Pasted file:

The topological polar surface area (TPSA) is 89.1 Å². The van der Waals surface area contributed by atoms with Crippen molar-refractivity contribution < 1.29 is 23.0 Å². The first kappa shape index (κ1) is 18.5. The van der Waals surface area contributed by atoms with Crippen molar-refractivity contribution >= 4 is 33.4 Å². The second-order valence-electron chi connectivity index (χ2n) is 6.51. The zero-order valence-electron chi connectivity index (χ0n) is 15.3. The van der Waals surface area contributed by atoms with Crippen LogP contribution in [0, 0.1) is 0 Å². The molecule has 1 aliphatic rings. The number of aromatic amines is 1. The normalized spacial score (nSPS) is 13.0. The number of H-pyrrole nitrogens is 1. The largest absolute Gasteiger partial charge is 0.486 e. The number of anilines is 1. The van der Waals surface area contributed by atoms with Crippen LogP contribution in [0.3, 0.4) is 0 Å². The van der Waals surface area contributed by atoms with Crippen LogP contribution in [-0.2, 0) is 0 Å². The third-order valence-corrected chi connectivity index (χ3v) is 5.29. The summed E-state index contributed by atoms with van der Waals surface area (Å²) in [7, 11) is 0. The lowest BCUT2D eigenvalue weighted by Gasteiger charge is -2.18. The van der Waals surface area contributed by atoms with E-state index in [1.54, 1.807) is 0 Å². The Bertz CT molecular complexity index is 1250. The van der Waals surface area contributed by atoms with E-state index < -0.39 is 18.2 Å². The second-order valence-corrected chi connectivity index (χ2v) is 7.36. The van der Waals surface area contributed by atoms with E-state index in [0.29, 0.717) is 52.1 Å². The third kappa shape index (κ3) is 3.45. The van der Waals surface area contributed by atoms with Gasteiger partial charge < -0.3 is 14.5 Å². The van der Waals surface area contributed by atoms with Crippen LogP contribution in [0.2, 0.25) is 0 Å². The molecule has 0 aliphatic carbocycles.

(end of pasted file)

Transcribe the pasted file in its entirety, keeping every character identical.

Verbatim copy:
The topological polar surface area (TPSA) is 89.1 Å². The van der Waals surface area contributed by atoms with Crippen molar-refractivity contribution < 1.29 is 23.0 Å². The first kappa shape index (κ1) is 18.5. The van der Waals surface area contributed by atoms with Crippen molar-refractivity contribution >= 4 is 33.4 Å². The second-order valence-electron chi connectivity index (χ2n) is 6.51. The zero-order valence-electron chi connectivity index (χ0n) is 15.3. The van der Waals surface area contributed by atoms with Crippen LogP contribution in [0, 0.1) is 0 Å². The molecule has 1 aliphatic rings. The number of aromatic amines is 1. The normalized spacial score (nSPS) is 13.0. The number of H-pyrrole nitrogens is 1. The largest absolute Gasteiger partial charge is 0.486 e. The number of anilines is 1. The van der Waals surface area contributed by atoms with Crippen LogP contribution in [0.3, 0.4) is 0 Å². The van der Waals surface area contributed by atoms with Crippen LogP contribution in [-0.2, 0) is 0 Å². The third-order valence-corrected chi connectivity index (χ3v) is 5.29. The summed E-state index contributed by atoms with van der Waals surface area (Å²) in [7, 11) is 0. The lowest BCUT2D eigenvalue weighted by Gasteiger charge is -2.18. The van der Waals surface area contributed by atoms with E-state index in [1.54, 1.807) is 0 Å². The Bertz CT molecular complexity index is 1250. The van der Waals surface area contributed by atoms with E-state index < -0.39 is 18.2 Å². The second-order valence-corrected chi connectivity index (χ2v) is 7.36. The van der Waals surface area contributed by atoms with E-state index in [0.29, 0.717) is 52.1 Å². The third kappa shape index (κ3) is 3.45. The van der Waals surface area contributed by atoms with Gasteiger partial charge < -0.3 is 14.5 Å². The van der Waals surface area contributed by atoms with Crippen LogP contribution in [0.2, 0.25) is 0 Å². The molecule has 0 aliphatic carbocycles.